What’s your impression of independent KBB retailers and their showrooms?
I would encourage more retailers to give context to the products on display in their showrooms. For a product to be successful, consumers have to be able to imagine what it would look like in their own kitchen or bathroom. When I designed the collection for Belling, we took a look at a lifestyle, researched it and then we created mood boards in order to get the look and feel of the product just right. As designers, we put all this effort into getting it right and then it gets to retail and all too often it’s just plonked in the showroom and no real effort is made to give lifestyle context to it. A bright customer might have the imagination to see how the product would look in their own home, but most of them are too busy or not well informed enough to do it alone.
What companies in the KBB industry are getting design right?
I think an awful lot of them are getting design right. Apart from Belling and Villeroy & Boch, obviously, Vitra are a very interesting brand. I think they’re very bright people and they have a good ethos. They are well worth watching.
What innovations from the KBB industry really stand out for you?
I think it’s ripe for plunder. To me, there’s just so many opportunities out there for even more fantastic innovations. The industry has certainly come a long way, but there is scope for far more. Take the hood I’ve designed for Belling, it features a storage shelf and a rail you can hang utensils off. Simple but effective. It’s not rocket science, you only have to look at a kitchen and see that storage is a big issue so why not make clever use of functional space.
As a designer, how do you balance creativity with commercial needs?
Form follows fabrication: you’ve got to know how it works. Form follows fashion: it has to be launched at the right time to succeed. Form follows feelings: you need to have an emotional content to the product. Form follows ﬁnance: anyone can design something that’s expensive and complicated to make, but part of the challenge is producing beauty out of the least amount of difﬁculty and that is good design. Making things inspirational, accessible and aspirational.
Kitchens Kitchens Jeff Russell:
Sebastian, aside from being a designer and a well respected one does very much understand the commercialisation of the products he designs and his comments in response to the question, “What’s your impression of independent KBB retailers and their showrooms?” were right on the nose.
Whilst some kitchen showrooms have some fantastic displays you can’t help but notice that they are lacking the “lifestyle context” as Sebastian says and are somewhat cold, and bland and as such wont excite a potential buyer.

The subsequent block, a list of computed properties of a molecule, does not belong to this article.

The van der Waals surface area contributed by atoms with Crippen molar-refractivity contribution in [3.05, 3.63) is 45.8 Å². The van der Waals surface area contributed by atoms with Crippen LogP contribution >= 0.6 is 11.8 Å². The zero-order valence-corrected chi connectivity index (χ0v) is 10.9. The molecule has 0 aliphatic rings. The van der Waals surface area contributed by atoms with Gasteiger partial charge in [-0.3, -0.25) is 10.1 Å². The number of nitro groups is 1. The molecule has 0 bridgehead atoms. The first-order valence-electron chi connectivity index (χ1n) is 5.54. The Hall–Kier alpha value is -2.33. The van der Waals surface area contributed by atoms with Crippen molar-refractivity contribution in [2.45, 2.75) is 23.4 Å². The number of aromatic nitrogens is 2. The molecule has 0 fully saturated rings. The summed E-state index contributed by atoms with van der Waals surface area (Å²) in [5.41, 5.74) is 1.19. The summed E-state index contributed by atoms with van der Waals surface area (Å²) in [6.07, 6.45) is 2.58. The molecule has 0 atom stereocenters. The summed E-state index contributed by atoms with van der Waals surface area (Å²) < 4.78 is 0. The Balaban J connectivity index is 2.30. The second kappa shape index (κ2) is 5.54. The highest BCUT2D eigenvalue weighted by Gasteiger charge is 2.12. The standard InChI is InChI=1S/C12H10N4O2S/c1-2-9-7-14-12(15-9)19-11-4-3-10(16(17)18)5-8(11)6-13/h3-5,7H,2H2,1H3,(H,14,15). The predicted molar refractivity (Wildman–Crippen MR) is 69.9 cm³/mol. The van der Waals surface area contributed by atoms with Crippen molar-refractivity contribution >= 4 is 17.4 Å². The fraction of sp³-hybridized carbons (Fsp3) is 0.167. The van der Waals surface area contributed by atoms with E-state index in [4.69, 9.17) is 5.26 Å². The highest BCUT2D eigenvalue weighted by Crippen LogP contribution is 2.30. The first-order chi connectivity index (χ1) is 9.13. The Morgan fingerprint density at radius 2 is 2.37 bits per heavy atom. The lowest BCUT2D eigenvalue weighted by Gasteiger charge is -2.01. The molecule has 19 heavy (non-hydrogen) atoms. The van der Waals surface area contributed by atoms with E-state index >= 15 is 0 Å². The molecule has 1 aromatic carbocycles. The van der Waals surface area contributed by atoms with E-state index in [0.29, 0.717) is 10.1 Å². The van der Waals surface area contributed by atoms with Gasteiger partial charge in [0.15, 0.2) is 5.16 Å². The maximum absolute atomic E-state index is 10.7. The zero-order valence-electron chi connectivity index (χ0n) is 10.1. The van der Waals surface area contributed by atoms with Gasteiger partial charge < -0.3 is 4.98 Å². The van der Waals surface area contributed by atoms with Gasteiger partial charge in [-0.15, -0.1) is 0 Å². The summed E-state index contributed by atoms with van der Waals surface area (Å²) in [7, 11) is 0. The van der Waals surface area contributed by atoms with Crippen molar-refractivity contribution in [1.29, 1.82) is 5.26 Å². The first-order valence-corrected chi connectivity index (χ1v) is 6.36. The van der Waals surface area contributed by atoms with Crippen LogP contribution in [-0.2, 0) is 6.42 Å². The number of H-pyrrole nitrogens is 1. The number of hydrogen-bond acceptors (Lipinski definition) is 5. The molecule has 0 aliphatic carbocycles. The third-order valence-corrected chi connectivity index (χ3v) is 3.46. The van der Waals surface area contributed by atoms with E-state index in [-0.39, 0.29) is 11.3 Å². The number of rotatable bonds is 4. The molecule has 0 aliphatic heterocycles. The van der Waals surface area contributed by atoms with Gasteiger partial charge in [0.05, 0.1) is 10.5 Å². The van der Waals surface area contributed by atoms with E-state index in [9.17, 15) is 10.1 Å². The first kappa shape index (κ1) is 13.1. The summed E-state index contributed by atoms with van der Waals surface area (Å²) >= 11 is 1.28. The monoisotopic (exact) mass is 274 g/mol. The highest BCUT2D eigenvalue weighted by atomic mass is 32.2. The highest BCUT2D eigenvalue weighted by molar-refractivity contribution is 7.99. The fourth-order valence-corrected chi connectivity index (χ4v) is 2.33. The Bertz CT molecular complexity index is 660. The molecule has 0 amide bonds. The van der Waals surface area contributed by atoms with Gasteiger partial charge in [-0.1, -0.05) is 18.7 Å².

Doing a walkabout in kitchen showrooms across the North West, I visited about 30 different showrooms, from all different types of kitchen companies, from small independents, branded dealers and a couple of big sheds like Homebase and only three or four showrooms had adopted this principle of lifestyle context and whilst Tru kitchens in Wilmslow who showcase German kitchens by Rempp and British-built Hamilton Drake had a stunning showroom, I felt that Kitchen Kraft in Northwich were out in front as the entire showroom was roomy, with great displays, and very much customer focused, but where it outperformed every other showroom I have seen lately was in lifestyle context as every single kitchen display, from their luxurious Metris brand through to the Shaker style was complete with place settings, glassware, and such and its these little touches that help the customer visualise themselves in that kitchen.
One showroom we went to in Warrington for an independent was truly awful with a cold and drab interior, poorly finished displays and when you opened up the tall larder units the internal frame shelving rattled and it just didn’t have any warmth to it, and as such you wouldn’t expect consumers to be impressed enough to buy.
When the kbb industry is under so much pressure in a stagnant market you have to up your game and poor showrooms and lack of lifestyle context is something that can make or break consumers first impressions and mean the difference between staying afloat or going under and a poor showroom is the one thing that the kbb showroom owner has total control over and only themselves to blame if the standard isn’t up to scratch.
For more info on British designer Sebastian Conran see his website at: sebastianconran.com